Women’s progress is a recurring theme in ethno-religious politics in Malaysia, particularly when there is concern about support within the electorate. The run-up to the thirteenth general elections (GE13), together with developments since then, testify to the continuation of a particular pattern when it comes to the political significance of women and gender.
Last month saw the “historic” declaration by Prime Minister Najib Razak at the 2013 United Malays Nationalist Organisation (UMNO) general assembly that Wanita UMNO (UMNO’s women’s wing) was the “backbone or the mother” of the party. It came a day after Wanita UMNO chief Shahrizat Jalil called for such a recognition, noting that without Wanita UMNO, many UMNO divisions and branches would have to “close shop.”
The declaration also topped off a year that had been disastrous for Barisan Nasional (BN: National Front), the ruling coalition of which UMNO is the largest party. The thirteenth general election (GE13) had seen BN lose the popular vote for the first time since independence. Najib had failed at making the 2008 political tsunami (the twelfth general elections, or GE12) appear to be an anomaly, and it looked as though GE13 might cost Najib his job much like the GE12 results had cost Najib’s immediate predecessor’s his.
Najib’s task then, upon becoming Prime Minister in 2009, had been to engineer policies and rhetoric that, whilst being forward-looking and possessing wide appeal, ultimately led back to UMNO, a strategy that has arguably been most evident in how his administration approached gender issues.
When Shahrizat, beset by corruption allegations, resigned as the Minister for Women, Family and Community Development in early 2012, it was announced that Najib would be taking over the women’s ministry. Shahrizat described him as the “best choice” for the role, adding that “under the BN government, women’s achievements have been something to be proud of.”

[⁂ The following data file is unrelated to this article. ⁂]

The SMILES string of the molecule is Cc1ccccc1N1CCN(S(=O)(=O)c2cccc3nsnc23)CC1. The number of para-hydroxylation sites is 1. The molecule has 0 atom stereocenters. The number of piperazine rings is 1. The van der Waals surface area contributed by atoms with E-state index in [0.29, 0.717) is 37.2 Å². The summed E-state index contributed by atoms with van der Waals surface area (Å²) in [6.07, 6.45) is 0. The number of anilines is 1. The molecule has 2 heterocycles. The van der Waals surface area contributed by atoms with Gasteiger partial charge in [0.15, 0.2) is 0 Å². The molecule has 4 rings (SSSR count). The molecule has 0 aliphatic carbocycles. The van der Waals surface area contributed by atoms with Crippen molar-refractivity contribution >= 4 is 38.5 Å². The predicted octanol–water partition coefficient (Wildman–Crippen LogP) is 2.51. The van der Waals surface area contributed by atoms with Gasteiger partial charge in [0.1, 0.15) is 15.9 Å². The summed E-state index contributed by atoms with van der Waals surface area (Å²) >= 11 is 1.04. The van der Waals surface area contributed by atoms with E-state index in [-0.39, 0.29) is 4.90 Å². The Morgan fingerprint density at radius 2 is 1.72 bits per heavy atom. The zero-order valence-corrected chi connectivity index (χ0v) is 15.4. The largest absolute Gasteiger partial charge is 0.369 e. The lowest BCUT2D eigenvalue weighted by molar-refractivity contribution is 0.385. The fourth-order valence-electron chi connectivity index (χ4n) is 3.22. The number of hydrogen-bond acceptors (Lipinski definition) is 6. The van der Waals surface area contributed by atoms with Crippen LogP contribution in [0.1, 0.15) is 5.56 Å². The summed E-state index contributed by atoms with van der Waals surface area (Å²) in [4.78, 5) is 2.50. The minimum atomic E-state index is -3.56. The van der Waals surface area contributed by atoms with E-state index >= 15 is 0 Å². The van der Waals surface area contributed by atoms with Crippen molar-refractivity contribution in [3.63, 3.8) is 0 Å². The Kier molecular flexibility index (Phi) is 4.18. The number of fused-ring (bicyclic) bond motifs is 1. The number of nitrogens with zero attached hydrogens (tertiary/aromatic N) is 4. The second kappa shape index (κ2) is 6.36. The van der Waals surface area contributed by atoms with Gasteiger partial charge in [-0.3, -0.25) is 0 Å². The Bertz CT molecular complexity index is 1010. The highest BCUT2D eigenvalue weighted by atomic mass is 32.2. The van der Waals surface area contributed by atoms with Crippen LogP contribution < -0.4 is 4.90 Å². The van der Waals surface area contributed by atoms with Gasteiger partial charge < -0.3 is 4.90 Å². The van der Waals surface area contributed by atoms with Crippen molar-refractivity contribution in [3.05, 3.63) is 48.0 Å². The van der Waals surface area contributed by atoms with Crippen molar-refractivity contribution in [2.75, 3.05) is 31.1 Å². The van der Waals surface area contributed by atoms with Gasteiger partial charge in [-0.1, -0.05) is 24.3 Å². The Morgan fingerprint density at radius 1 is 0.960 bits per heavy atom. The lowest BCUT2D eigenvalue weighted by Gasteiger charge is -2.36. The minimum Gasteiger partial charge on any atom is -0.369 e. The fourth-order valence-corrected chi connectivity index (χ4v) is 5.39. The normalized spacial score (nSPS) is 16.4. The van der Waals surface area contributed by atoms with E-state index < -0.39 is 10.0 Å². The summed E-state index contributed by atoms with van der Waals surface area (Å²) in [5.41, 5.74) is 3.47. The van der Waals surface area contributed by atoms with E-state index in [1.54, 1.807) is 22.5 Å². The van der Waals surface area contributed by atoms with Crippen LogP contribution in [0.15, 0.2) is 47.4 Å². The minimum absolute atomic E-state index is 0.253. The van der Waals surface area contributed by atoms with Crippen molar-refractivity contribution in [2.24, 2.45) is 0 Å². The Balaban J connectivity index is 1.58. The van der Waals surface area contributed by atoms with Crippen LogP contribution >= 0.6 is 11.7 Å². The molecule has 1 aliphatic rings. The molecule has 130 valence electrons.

Najib certainly made sure to emphasise these “achievements”: he angered several local women’s group later that year when he said there was no need for such groups as there had been gender equality in Malaysia “from the start.” He was also quoted as saying that Malaysia was ahead of other countries when it came to gender equality, and that Malaysian women were so successful that “men are said to be an endangered species.”
When Najib did speak of work that needed to be done on gender issues, he often did so in a tone reminiscent of UMNO’s role as “protector” of the Malays. He launched a program that focused on empowering women in rural areas so that they could look after themselves and their families; he wrote in a 1Malaysia blog post of protecting the “women we love” from violence whilst stating his commitment to empowering them and making them less vulnerable; and he also, shortly before GE13, again reaffirmed the government’s commitment to empowering women, and linked it with achieving national objectives.
At the end of 2012, at the last UMNO general assembly ahead of GE13, Shahrizat thanked Malaysian men, “specifically UMNO men”, for supporting Malaysian women and helping to make sure that they did not need to burn their bras to attain gender equality. The deliberate construction of links between ethno-religious nationalism, gender and equality was key in selling to the electorate the continuing relevance of UMNO-BN – the coalition that had ruled Malaysia “from the start” i.e. since independence.
UMNO has long relied on its women’s wing for maintaining grassroots relationships, particularly in the rural areas, and also for acting as a useful symbol for its aspirations. One early episode that demonstrates the wing’s dual-purpose is the initial resistance to changing its name from Kaum Ibu (Mother’s collective) to something “more age-neutral and less matronly”; opposition was mostly centred around the idea that the term Kaum Ibu presented a particular image of Malay womanhood that “brought the party votes and victory to the polls.”
When the name of the wing was eventually changed to Wanita UMNO in 1971, it was done so as to help build up an urban membership base and attract more professional women. It was thought that an increase in “educated women” members would increase the political clout of the wing, and help bring about more women in cabinet.
A name change did not result in an influx of “intellectuals”; instead the gendered pyramid of UMNO that saw a “stable” women’s wing campaign for the party and support the (male) party leadership remained constant. The UMNO leadership continued to view shrewdly the contributions that Wanita UMNO made to the party, so that when they felt Wanita UMNO was falling short, they had few qualms about moving quickly and with apparently little consultation: despite initial resistance from Wanita UMNO, Puteri UMNO ( UMNO’s women youth wing) was formed to help make sure women, but specifically young Malay women, continue to support the party, since, according to one local observer, such a task could “hardly be accomplished” by Wanita UMNO.